The Department of Interior and Local Government (DILG) has granted six city governments in Metro Manila P334.5 million in seed fund for socialized housing under the government’s One Safe Future (1SF) Program.
“[This is not a political promise but a moral promise made by President Benigno Aquino 3rd],” Interior Secretary Manuel Roxas 2nd said during signing of a Memorandum of Agreement (MOA) at the Baseco Evacuation Center Compound in Manila’s Tondo district, marking the culmination of Urban Poor Solidarity Week.
Among the witnesses to the signing was Manila Mayor Joseph “Erap” Estrada.
Through Memorandum Order 57 signed last year, President Aquino placed Roxas in charge of relocation of informal settler families (ISFs) living in high-risk areas in Metro Manila or the National Capital Region (NCR).
“[We are here to provide sturdy and safe houses for all those living in danger areas],” Roxas told beneficiaries of the grant.
A revolving fund that will be used for in-city resettlement of ISFs is provided for in the MOA signed by other key local government officials in Metro Manila and Tom Villarin, DILG Undersecretary for the Urban Poor, ISFs and Other Special Concerns.
As of this year, Metro Manila has almost a total of 14,500 ISFs, most of them staying along the three-meter easement of eight priority waterways in the cities of Malabon, Las Piñas, Muntinlupa, Caloocan, Navotas and Manila.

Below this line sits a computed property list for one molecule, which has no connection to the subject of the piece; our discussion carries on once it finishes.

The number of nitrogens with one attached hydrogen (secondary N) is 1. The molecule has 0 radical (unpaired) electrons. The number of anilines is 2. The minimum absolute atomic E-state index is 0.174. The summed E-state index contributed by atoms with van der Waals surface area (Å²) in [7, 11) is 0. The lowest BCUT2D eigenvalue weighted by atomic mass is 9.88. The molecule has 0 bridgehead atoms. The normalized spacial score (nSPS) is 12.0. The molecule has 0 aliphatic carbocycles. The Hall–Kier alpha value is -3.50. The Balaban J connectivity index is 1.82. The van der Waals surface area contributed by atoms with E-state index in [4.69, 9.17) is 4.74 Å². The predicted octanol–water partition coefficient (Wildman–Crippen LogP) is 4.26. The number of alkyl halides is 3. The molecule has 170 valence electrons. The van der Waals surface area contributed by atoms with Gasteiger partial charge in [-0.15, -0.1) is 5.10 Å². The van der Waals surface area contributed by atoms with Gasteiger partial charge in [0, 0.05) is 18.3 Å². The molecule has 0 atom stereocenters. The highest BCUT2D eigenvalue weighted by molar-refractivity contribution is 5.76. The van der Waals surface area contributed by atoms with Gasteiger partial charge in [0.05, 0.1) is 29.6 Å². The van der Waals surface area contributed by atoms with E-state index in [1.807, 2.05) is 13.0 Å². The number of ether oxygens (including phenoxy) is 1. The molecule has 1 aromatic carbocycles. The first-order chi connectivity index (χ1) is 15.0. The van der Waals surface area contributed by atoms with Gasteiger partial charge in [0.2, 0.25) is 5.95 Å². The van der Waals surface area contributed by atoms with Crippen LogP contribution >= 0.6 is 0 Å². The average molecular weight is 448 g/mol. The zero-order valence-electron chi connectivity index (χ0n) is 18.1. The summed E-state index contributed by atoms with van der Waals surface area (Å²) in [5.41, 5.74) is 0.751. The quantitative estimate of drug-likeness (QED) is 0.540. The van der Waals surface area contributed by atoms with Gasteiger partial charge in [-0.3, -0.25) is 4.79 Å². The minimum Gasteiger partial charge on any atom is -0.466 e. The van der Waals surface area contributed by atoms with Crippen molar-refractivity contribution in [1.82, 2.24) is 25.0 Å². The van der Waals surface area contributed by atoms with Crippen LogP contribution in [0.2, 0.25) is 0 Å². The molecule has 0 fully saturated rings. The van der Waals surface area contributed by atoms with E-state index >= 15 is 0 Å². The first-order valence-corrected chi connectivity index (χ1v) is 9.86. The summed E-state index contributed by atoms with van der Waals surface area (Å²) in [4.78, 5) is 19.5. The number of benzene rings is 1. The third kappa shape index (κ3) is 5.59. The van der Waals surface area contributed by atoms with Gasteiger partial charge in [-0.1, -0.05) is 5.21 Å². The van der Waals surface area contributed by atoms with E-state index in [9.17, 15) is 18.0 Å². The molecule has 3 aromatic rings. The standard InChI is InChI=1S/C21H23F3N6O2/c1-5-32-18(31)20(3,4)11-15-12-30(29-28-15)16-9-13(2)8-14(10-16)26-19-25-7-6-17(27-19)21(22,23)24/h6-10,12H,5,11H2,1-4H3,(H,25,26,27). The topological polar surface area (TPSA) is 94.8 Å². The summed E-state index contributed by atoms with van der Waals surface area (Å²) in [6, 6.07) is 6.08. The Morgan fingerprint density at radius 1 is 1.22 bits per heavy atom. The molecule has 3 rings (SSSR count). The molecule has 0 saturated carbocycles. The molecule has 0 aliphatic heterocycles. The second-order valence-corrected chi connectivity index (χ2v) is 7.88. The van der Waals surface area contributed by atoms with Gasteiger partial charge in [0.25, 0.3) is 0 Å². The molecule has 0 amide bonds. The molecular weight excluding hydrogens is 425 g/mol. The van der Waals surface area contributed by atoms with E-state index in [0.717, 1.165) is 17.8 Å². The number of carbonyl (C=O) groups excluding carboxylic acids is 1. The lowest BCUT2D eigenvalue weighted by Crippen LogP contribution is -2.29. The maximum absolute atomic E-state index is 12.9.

More than 8,300 families from the NCR had been relocated to safe areas.
The One Safe Future Program envisions an ISF-free community in Metro Manila by 2016.
According to Roxas, the relocation program is not a “one size fits all” solution, citing the importance of a bottom-up approach in addressing needs of stakeholders.
[Because we’re all here as a community, this is in fulfillment of what President Aquino calls ‘whole of country approach’ (or one that is) participatory and united.)],” he said.
The government’s partnerships with groups such as Social Housing Finance Corporation, Housing and Urban Development Coordinating Council, civil society organizations, people’s organizations and even the World Bank have helped more than 280,000 informal settler families since 1989.